- Aquatic Connectivity- Benefitting Streams and Communities (3)
- Asian Carp (14)
- Chemicals Policy in the Great Lakes (1)
- climate-change-and-the-Great-Lakes (1)
- Conference Updates (24)
- Conservation Results for Public-Private Partnerships (3)
- Creating a Paradigm Shift…Putting the Buffalo River First!! (1)
- Emerging Contaminant Threats and the Great Lakes (4)
- Fiscal Accountablity (1)
- Getting Results: Implementing & Monitoring Habitat Restoration Projects (1)
- Gray and Green of CSO Control and Stormwater Management in Northeast Ohio (2)
- Great Lakes Congressional Watch (244)
- Great Lakes Days (3)
- Great Lakes Restoration Initiative (48)
- Great Waters (1)
- Green Returns on Blue Investments (2)
- In the News (43)
- Jobs & Economic Recovery (49)
- Keynote Speaker (2)
- Letters to the Hill (3)
- News & Events (36)
- Opening Remarks (1)
- Plastics in the Great Lakes (1)
- Policy (156)
- Areas of Concern (43)
- Asian Carp Barrier Act (21)
- Clean Water Act (2)
- Farm Bill (2)
- Great Lakes Collaboration Implementation Act (21)
- Great Lakes Ecosystem Protection Act (6)
- Great Lakes Regional Collaboration (16)
- Great Lakes Restoration Initiative (17)
- National Aquatic Invasive Species Act (5)
- Water Conservation (2)
- Presidential Candidate Forum (1)
- Press Releases (75)
- Reconnecting Lake Erie to the River Raisin (1)
- Reducing Vulnerability of Restoration Projects to Climate Change (2)
- Reports (19)
- Success Stories (55)
- Success Stories (11)
- Take Action (27)
- Testimony (1)
- Threats (113)
- Tools for Assessing Industrial Water Stewardship (1)
- Towards a Complete and Green Cleveland (1)
- Your Lake & You (9)
- Your Stories & Photos (14)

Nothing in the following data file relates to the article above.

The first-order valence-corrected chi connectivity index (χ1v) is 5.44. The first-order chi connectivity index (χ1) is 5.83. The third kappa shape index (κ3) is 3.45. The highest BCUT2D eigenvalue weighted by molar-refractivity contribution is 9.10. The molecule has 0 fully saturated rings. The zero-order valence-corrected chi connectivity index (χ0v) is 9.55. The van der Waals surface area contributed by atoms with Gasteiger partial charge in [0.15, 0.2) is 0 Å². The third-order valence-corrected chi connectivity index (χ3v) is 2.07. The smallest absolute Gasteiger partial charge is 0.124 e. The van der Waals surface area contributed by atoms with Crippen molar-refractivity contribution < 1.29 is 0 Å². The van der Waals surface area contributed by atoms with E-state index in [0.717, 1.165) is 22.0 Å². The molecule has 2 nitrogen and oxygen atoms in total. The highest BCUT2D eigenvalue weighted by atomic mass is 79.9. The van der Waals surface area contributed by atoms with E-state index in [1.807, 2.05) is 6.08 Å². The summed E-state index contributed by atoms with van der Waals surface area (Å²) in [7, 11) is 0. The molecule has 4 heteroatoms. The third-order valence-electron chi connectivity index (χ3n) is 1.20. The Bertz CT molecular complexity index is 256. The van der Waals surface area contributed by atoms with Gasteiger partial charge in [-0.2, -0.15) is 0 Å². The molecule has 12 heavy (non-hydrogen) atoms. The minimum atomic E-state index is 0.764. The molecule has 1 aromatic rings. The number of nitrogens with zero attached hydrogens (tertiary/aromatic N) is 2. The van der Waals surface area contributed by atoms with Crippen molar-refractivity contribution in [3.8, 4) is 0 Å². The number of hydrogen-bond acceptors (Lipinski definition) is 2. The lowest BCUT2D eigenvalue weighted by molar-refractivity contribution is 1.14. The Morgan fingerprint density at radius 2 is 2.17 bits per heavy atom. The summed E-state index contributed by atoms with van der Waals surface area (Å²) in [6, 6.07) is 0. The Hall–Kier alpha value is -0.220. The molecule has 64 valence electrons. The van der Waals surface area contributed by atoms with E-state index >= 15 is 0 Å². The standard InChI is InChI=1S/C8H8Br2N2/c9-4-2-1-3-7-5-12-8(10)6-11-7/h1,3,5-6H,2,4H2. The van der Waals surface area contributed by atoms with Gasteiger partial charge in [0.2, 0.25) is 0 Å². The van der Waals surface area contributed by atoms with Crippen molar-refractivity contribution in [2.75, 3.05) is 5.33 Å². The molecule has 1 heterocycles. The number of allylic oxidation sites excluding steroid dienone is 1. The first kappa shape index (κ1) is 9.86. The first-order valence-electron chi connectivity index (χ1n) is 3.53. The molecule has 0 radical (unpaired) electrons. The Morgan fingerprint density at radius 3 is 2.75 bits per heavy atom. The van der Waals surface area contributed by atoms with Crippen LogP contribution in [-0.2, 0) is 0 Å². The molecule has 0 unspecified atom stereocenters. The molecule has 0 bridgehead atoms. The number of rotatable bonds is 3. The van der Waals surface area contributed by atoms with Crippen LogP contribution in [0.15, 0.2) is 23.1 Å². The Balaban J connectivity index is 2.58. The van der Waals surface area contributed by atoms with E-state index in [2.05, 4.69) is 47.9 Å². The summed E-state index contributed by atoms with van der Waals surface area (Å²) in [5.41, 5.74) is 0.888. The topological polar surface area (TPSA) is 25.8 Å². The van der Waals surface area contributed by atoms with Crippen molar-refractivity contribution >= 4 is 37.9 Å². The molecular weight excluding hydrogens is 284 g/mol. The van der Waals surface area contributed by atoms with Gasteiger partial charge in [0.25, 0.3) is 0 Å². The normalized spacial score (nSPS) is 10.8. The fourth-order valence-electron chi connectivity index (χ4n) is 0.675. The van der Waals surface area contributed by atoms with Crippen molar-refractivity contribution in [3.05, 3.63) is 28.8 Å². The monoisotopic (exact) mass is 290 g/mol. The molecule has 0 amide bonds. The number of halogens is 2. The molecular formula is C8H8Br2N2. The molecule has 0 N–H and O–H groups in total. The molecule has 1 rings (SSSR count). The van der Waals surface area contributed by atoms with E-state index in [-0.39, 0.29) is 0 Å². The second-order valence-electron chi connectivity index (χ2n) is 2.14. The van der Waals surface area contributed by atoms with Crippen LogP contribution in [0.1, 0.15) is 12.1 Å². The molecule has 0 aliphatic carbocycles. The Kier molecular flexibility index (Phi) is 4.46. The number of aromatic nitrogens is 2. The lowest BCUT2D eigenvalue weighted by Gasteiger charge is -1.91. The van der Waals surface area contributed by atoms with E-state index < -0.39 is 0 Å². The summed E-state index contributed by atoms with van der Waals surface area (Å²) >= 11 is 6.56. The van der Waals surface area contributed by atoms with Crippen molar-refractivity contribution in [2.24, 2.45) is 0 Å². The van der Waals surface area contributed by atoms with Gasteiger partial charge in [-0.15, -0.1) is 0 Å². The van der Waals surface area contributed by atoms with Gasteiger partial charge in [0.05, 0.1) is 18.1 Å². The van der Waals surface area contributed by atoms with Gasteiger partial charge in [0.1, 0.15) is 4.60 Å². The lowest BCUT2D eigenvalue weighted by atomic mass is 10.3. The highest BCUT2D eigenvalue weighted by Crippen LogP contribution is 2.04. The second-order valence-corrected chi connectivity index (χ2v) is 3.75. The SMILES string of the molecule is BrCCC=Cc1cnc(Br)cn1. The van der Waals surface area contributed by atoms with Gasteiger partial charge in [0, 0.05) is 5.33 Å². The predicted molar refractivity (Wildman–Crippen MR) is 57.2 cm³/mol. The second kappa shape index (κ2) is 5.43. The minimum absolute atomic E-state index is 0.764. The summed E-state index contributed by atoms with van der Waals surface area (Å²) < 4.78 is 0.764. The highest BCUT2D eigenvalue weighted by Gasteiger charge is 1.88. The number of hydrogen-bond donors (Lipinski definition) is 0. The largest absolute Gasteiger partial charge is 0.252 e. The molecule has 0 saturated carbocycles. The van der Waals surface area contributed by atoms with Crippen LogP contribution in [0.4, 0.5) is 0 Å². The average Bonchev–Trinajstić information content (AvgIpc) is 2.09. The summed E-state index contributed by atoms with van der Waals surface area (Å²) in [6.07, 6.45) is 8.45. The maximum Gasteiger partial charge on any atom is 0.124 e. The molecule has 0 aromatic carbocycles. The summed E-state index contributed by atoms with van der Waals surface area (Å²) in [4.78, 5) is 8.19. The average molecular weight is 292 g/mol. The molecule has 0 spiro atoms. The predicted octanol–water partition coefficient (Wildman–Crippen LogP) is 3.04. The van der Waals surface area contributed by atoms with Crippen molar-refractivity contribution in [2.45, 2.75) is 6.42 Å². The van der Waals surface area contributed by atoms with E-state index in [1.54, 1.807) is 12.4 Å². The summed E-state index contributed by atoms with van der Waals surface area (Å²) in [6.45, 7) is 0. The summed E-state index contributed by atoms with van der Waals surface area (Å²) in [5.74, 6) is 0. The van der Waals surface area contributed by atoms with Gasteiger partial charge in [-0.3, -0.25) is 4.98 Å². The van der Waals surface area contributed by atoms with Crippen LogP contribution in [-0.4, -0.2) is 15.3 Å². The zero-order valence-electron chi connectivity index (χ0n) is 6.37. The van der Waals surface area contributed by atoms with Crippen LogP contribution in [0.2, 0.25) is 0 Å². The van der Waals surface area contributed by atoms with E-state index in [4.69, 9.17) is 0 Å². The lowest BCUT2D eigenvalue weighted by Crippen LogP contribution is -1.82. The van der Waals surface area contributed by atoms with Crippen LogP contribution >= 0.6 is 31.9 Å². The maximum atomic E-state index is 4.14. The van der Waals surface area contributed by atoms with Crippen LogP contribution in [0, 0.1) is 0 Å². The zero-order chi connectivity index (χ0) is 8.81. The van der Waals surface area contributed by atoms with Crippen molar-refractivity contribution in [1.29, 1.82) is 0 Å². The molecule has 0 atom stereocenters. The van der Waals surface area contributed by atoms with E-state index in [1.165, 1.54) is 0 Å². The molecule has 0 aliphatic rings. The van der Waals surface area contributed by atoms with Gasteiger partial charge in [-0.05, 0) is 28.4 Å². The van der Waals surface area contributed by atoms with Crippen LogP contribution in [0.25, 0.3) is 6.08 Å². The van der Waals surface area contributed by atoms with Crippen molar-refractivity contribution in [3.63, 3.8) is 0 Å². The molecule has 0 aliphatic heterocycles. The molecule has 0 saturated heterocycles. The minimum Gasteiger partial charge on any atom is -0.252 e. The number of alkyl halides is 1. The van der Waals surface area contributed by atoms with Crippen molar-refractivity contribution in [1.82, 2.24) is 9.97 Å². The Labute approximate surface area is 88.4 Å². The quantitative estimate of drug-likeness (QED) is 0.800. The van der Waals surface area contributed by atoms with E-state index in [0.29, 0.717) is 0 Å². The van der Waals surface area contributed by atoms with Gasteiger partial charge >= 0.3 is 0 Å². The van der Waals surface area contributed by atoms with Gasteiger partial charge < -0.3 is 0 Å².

Great Lakes Restoration Initiative
Fully funding the federal Great Lakes Restoration Initiative at $475 million is a top priority for the Healing Our Water-Great Lakes Coalition.
Read the coalition’s letters to Congress and the Obama Adminsitration:
Coalition urges Obama Administration to maintain funding for Great Lakes Restoration Initiative at 2010 levels (January 7, 2011)
About the Great Lakes Restoration Initaitive
The initiative invests in solutions to some of the most urgent threats to the Lakes, including:
• Toxic pollution that poses a threat to people and wildlife;
• Destruction of wetlands and habitat that harm water quality, threaten wildlife and undermine outdoor recreation ecnomy;
• Polluted run-off from farms and cities that has harmful impacts on drinking water supplies, water quality, wildlife, and recreational opporunities; and,
• Invasive species such as the Asian carp.
President Obama unveiled the Great Lakes Restoration Intiaitve in his inaugural budget in 2009. Later that fall, the U.S. Congress enacted and fully funded the initiative at $475 million for the fiscal year 2010 budget.
The U.S. Environmental Protection Agency has distributed the first year of funding to its own programs, other federal agencies and nonfederal partners through competitive grants, cooperative agreements and contracts. Work has begun on over 300 local projects that will improve the health of the Great Lakes.